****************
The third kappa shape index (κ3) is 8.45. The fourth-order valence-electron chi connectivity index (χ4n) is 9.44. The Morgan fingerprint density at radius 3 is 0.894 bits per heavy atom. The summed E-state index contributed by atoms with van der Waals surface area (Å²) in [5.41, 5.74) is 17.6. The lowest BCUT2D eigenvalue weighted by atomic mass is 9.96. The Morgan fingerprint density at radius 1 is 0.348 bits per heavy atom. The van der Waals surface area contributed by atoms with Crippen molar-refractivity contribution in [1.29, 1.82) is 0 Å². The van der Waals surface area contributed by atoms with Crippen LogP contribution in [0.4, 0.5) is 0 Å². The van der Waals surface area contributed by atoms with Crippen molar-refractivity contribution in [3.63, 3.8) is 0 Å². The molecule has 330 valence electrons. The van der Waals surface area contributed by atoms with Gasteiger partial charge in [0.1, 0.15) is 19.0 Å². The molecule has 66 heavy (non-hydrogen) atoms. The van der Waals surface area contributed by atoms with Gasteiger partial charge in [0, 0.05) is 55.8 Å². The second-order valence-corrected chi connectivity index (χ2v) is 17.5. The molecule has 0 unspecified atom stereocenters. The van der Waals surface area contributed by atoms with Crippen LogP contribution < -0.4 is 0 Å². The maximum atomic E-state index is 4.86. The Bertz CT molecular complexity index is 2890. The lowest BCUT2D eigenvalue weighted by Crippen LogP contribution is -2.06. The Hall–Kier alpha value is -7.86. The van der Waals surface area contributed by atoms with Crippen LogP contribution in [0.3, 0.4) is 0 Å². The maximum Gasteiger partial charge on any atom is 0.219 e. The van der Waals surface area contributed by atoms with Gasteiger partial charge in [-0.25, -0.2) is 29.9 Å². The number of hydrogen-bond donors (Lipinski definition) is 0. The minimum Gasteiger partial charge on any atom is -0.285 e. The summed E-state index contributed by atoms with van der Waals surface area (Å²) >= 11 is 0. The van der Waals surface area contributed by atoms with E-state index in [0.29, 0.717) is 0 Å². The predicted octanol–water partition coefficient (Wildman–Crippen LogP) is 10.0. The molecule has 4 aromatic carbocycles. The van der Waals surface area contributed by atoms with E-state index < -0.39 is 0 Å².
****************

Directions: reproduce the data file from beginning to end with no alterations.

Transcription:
The third kappa shape index (κ3) is 8.45. The fourth-order valence-electron chi connectivity index (χ4n) is 9.44. The Morgan fingerprint density at radius 3 is 0.894 bits per heavy atom. The summed E-state index contributed by atoms with van der Waals surface area (Å²) in [5.41, 5.74) is 17.6. The lowest BCUT2D eigenvalue weighted by atomic mass is 9.96. The Morgan fingerprint density at radius 1 is 0.348 bits per heavy atom. The van der Waals surface area contributed by atoms with Crippen molar-refractivity contribution in [1.29, 1.82) is 0 Å². The van der Waals surface area contributed by atoms with Crippen LogP contribution in [0.4, 0.5) is 0 Å². The van der Waals surface area contributed by atoms with Crippen molar-refractivity contribution in [3.63, 3.8) is 0 Å². The molecule has 330 valence electrons. The van der Waals surface area contributed by atoms with Gasteiger partial charge in [0.1, 0.15) is 19.0 Å². The molecule has 66 heavy (non-hydrogen) atoms. The van der Waals surface area contributed by atoms with Gasteiger partial charge in [0, 0.05) is 55.8 Å². The second-order valence-corrected chi connectivity index (χ2v) is 17.5. The molecule has 0 unspecified atom stereocenters. The van der Waals surface area contributed by atoms with Crippen LogP contribution < -0.4 is 0 Å². The maximum atomic E-state index is 4.86. The Bertz CT molecular complexity index is 2890. The lowest BCUT2D eigenvalue weighted by Crippen LogP contribution is -2.06. The Hall–Kier alpha value is -7.86. The van der Waals surface area contributed by atoms with Crippen LogP contribution in [0.3, 0.4) is 0 Å². The maximum Gasteiger partial charge on any atom is 0.219 e. The van der Waals surface area contributed by atoms with Gasteiger partial charge in [-0.25, -0.2) is 29.9 Å². The number of hydrogen-bond donors (Lipinski definition) is 0. The minimum Gasteiger partial charge on any atom is -0.285 e. The summed E-state index contributed by atoms with van der Waals surface area (Å²) >= 11 is 0. The van der Waals surface area contributed by atoms with E-state index in [0.29, 0.717) is 0 Å². The predicted octanol–water partition coefficient (Wildman–Crippen LogP) is 10.0. The molecule has 4 aromatic carbocycles. The van der Waals surface area contributed by atoms with E-state index < -0.39 is 0 Å².